You might have woken up this morning to a distant noise not unlike the pounding of hoof beats. Yesterday you could see the dust cloud forming far off on the horizon, but today, July 1st, it’s a little easier to hear the slow and steady march toward July 11th when Apple releases its second generation iPhone. The masses have been champing at the bit, waiting, waiting for their $199 iPhone and as the day draws closer, the number of blog entries increase and the drumming grows ever louder.
I know I’m not the only one who has been having an internal debate about whether or not now is the time to finally get one. When the first generation iPhone came out last June, I admit I lusted for one, but the price tag kept my desire at bay (unlike the immensely talented David Pogue who had to have one as he articulated in this hilarious NYT video). I wrote an entry called I Think Therefore I Won’t iPhone (for now) in which I argued that as much as I wanted one, I just couldn’t justify $500 for a phone (the opening day price you may recall for a 4GB iPhone). It seems I was wise to hold back.
Starting July 11th, I can get an 8GB second generation iPhone for the reasonable price of $199 U.S. Now, that’s more like it. Not only do I get double the storage of the debut model, I get 3G connection speeds and access to the growing library of free apps developed specifically to run on the iPhone. So what’s holding me back this time? The lower price tag, you see comes with a trade-off (isn’t there always one). Instead of paying a lot of money for the phone up front, this time you pay a higher monthly data access fee (it goes from $20 to $30).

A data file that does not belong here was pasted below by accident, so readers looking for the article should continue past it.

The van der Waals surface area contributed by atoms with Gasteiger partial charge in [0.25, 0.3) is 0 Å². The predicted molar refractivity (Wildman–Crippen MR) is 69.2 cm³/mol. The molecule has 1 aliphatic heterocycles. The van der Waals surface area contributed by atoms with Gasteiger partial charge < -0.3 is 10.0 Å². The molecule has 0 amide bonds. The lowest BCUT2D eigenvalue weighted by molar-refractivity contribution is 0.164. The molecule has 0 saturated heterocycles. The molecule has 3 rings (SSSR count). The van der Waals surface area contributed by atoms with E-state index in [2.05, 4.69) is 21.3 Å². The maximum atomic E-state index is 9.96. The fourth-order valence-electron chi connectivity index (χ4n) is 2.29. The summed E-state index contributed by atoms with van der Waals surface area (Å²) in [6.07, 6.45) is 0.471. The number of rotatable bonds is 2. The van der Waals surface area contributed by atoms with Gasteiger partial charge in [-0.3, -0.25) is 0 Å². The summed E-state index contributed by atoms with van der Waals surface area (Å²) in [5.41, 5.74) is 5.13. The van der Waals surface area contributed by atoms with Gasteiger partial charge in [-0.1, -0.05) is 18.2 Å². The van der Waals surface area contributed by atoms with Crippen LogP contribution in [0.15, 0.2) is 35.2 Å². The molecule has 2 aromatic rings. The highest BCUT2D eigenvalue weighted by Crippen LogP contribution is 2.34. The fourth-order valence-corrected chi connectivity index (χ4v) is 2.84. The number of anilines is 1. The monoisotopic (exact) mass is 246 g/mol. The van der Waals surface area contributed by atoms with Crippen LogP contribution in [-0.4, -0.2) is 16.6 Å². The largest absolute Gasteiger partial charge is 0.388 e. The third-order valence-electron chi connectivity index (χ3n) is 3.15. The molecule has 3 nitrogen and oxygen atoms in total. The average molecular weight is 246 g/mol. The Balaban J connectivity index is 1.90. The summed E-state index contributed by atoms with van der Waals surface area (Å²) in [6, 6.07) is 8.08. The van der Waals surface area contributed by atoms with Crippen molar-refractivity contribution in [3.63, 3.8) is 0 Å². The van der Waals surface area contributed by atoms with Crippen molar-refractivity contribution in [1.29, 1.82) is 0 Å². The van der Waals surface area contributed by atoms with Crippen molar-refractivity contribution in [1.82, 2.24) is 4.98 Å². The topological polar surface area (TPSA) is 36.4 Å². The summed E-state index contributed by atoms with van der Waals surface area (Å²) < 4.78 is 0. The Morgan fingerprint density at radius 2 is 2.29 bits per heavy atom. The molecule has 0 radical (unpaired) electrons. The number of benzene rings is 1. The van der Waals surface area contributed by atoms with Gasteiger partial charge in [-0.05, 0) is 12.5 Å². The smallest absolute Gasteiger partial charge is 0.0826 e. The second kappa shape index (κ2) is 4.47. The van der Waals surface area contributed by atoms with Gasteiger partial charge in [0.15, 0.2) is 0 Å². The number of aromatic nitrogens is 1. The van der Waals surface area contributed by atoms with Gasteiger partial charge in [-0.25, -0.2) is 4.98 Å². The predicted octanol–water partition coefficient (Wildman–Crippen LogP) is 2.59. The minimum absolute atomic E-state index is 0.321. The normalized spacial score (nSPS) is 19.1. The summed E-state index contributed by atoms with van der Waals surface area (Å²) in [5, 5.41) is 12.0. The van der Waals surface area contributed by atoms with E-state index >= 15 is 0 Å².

I had the pleasure of using an iPhone for a short period last year, although it was not a flawless experience as I described in First Impressions of the iPhone. Still, there was a lot to like, mostly how well Apple incorporated its applications to work so elegantly on a phone-size foot print. What I liked most though was being able to access the internet from anywhere, and I even surprised myself by getting into YouTube videos on the iPhone.
So here I am a year later with the opportunity to buy a souped up iPhone for fraction of the cost of the original, but still I wonder if the extra monthly fees are worth it. I spend most of my time in my home office. I’m not on the road constantly. But there’s more to it than internet access. I will also have my music and maybe my favorite TV shows, my photos, all in my pocket, available whenever I want in one slim device. It’s very tempting, very tempting indeed.
The lines haven’t started forming yet outside the AT&T stores, but one day soon, the first fanatic will pull a sleeping bag out his trunk along with a cooler and hunker down outside the door. Before you know it, he will joined by another and then another and the sound will grow louder, louder and the day will draw nearer, ever nearer. The question is will I be there with them.